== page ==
Call them both “family histories,” a term that the New York Times uses for one of them. The stories ran a day apart — one on July 23, the other on July 24.
The piece from the 24th is titled “Family History Haunts G.O.P. Candidate for Governor in Colorado.” The article profiles a man named Walker Stapleton. By paragraph six, Times author Julie Turkewitz gets around to discussing Stapleton’s policies, which include “a commitment to the fossil fuel industry and a pledge to defund so-called sanctuary cities.”
But before turning to his platform, she airs a little dirty laundry for Times readers:
… [T]here is one aspect of his family’s past that Mr. Stapleton has largely avoided mentioning: His great-grandfather, Benjamin Stapleton, a five-time mayor of this city, was also a powerful member of the Ku Klux Klan, a bespectacled former judge who helped the group seize control of Colorado government in what is now considered one of the state’s darkest periods.
Three years after a massacre at a black church in Charleston spurred a wave of American institutions to reconsider memorials to the Confederacy, Colorado is having its own reckoning. Here, the debate is not about Civil War statues, but about whether to rebrand institutions that have come to bear the Stapleton name: a well-to-do neighborhood, several schools, many businesses.
And now Walker Stapleton, the candidate for governor, finds himself in the difficult position of attempting to lead voters into the future just as the state grapples with his family’s past.
“The West is troubled land,” said Patty Limerick, a state historian. “It’s a temptation to look at the South and say, ‘Look at that very dark place.’ Well, we had segregation. We had lynching. We had all those things, but it’s somehow gotten a pass.”
A candidate’s familial background is fair game, even if it smacks of guilt by association. Any journalist worth his salt would be remiss in not equipping his audience with a complete picture of a political candidate, warts and all.
Which brings us to Exhibit B, the article from the 23rd. The piece is picked up from The Associated Press, a practice that is anything but rare for the Times. This one is titled “Campa-Najjar: He’s 29, Mexican, Arab and Suddenly Relevant.”
The candidate whose full name is Ammar Campa-Najjar is running as a Democrat for the congressional seat currently held by GOP incumbent Duncan Hunter. In the wake of Hunter’s recent indictment on corruption charges, Campa-Najjar has suddenly been thrust into the limelight.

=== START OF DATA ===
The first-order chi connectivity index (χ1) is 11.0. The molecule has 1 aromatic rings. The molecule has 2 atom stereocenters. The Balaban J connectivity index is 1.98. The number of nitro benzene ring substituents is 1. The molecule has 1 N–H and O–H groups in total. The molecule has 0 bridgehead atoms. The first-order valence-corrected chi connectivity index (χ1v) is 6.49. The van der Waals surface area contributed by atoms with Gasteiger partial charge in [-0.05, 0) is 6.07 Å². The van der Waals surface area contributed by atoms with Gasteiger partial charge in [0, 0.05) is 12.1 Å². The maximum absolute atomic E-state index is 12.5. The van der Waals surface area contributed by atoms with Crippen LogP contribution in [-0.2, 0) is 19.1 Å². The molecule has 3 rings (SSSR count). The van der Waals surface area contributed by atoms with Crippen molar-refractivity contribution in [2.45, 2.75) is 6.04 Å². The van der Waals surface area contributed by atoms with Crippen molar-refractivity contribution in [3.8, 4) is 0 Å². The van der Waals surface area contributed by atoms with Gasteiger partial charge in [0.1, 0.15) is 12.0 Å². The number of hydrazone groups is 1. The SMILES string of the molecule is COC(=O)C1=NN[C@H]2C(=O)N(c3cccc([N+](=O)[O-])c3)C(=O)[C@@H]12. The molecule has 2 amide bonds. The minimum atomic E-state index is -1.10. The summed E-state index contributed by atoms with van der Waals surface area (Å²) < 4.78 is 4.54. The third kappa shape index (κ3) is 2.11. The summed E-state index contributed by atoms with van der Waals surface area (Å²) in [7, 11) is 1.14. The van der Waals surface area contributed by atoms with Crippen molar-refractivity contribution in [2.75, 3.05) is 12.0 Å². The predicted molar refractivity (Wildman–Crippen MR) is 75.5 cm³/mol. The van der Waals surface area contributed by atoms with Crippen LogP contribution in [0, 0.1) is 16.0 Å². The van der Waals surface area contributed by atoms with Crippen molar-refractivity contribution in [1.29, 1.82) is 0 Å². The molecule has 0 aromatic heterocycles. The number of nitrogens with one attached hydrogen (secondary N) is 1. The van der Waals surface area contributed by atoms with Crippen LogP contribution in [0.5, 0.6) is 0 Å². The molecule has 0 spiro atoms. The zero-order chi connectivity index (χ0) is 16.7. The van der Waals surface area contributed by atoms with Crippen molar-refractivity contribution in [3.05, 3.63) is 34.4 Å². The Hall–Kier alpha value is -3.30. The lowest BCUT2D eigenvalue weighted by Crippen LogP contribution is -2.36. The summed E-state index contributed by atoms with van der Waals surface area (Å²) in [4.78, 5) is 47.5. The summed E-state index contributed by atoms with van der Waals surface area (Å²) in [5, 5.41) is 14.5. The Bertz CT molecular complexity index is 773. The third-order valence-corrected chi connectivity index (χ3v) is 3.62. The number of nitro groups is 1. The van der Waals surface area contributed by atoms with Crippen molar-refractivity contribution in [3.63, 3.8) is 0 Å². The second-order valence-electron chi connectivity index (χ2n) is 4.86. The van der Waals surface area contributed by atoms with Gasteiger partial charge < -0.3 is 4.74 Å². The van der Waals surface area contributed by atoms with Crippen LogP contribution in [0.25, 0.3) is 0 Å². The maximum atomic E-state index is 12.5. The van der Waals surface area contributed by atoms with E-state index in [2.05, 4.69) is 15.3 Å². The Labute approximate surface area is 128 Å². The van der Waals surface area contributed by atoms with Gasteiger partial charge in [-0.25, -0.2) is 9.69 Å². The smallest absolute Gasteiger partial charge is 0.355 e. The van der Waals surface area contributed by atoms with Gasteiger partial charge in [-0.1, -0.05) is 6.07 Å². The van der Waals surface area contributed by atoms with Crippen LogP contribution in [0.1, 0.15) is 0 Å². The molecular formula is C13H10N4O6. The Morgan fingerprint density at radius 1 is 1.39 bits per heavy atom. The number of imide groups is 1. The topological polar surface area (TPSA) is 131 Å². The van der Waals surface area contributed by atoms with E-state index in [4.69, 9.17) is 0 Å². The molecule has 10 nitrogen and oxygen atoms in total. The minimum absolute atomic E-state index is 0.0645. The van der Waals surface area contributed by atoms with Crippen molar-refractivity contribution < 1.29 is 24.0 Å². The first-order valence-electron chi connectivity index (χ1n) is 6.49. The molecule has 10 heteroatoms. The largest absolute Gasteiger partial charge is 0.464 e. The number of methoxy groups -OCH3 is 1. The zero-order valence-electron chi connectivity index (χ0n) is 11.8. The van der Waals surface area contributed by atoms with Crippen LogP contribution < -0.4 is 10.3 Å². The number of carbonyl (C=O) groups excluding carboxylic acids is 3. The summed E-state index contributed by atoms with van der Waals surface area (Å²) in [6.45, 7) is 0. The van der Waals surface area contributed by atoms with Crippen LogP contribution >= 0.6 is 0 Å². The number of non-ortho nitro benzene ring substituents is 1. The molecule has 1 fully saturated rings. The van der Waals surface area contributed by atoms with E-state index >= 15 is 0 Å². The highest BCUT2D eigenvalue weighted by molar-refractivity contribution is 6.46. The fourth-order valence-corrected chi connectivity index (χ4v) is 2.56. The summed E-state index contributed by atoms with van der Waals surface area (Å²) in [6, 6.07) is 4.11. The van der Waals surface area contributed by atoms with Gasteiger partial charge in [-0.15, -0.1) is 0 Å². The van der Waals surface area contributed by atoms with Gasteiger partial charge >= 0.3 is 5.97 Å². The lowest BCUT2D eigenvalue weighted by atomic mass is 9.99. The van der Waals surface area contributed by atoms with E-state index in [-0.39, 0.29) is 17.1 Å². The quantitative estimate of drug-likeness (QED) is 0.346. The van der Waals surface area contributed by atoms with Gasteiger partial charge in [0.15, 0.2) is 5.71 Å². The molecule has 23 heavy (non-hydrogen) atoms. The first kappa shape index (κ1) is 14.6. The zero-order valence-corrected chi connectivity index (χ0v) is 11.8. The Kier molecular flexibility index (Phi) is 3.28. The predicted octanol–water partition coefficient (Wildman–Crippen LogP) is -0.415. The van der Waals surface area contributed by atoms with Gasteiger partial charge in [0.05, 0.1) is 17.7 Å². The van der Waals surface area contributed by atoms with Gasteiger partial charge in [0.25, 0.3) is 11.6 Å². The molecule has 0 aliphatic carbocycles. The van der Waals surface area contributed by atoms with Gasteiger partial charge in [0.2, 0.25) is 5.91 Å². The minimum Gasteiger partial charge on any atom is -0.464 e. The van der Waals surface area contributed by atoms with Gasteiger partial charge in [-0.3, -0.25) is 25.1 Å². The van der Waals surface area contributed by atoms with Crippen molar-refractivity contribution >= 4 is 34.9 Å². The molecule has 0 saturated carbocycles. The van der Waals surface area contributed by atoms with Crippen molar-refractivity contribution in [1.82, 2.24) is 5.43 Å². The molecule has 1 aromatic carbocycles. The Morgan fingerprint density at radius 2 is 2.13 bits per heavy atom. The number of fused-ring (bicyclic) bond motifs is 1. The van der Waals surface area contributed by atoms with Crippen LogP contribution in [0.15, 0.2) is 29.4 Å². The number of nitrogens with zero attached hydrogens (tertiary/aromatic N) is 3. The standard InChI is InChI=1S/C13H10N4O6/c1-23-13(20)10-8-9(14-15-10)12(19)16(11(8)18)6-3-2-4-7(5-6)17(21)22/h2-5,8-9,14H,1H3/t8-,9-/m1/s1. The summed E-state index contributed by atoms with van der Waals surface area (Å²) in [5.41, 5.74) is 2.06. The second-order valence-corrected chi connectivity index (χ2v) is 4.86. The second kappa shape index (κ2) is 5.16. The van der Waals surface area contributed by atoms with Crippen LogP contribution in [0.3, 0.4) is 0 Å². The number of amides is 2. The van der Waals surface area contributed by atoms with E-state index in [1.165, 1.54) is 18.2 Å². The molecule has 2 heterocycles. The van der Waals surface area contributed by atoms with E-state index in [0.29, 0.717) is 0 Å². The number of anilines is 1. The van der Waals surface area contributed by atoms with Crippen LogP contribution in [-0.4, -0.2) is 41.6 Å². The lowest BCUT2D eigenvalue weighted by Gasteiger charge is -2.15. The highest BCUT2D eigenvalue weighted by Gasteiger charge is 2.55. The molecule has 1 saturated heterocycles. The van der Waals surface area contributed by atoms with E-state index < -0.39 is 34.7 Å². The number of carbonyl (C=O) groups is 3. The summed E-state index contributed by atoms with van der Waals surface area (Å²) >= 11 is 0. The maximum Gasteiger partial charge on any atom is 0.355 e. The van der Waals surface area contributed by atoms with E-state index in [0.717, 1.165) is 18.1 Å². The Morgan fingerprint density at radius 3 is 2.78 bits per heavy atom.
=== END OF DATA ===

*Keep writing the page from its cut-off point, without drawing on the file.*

So who is Ammar Campa-Najjar? From the article:
Campa-Najjar, whose father is Palestinian Muslim and mother a Mexican-American Catholic, vows to reach people who had voted for President Barack Obama in 2008 and eight years later backed Donald Trump. He said “they are not ignorant. They are ignored, by my party, their party and the country.”
He said he offers “sensible solutions” that cross party lines, including Medicare-for-all if it does not increase government debt and free college tuition based on merit and need.
He does not believe in abolishing the Immigration and Customs Enforcement agency like some liberal candidates have advocated.
So is there anything else voters should know about this relatively unknown Democrat who is asking California voters to elect him to the House of Representatives? Well, yes, as it turns out. His grandfather, Muhammad Yusuf al-Najjar, was a member of the Palestinian Black September terrorist group that killed 11 Israeli athletes at the 1972 Olympic Games in Munich.
The Times holds off on mentioning this unpleasant detail until paragraph 16, and even then, note the way it is worded:
[Campa-Najjar] has made clear that he has no personal connection to his grandfather, who was the member of Black September, a Palestinian terror group that orchestrated the attack that killed 11 Israeli athletes at the 1972 Olympic Games in Munich. [Emphasis added]
That is the entirety of the Times’s coverage of this connection.
In the story on Stapleton, the Times references the candidate’s “haunting history” in the title, then spend four paragraphs — beginning with the second — milking that angle. The article on Campa-Najjar never even mentions the grandfather’s name!
Is this the “free” and “fair” press the media claim they are attempting to protect from a tyrannical president?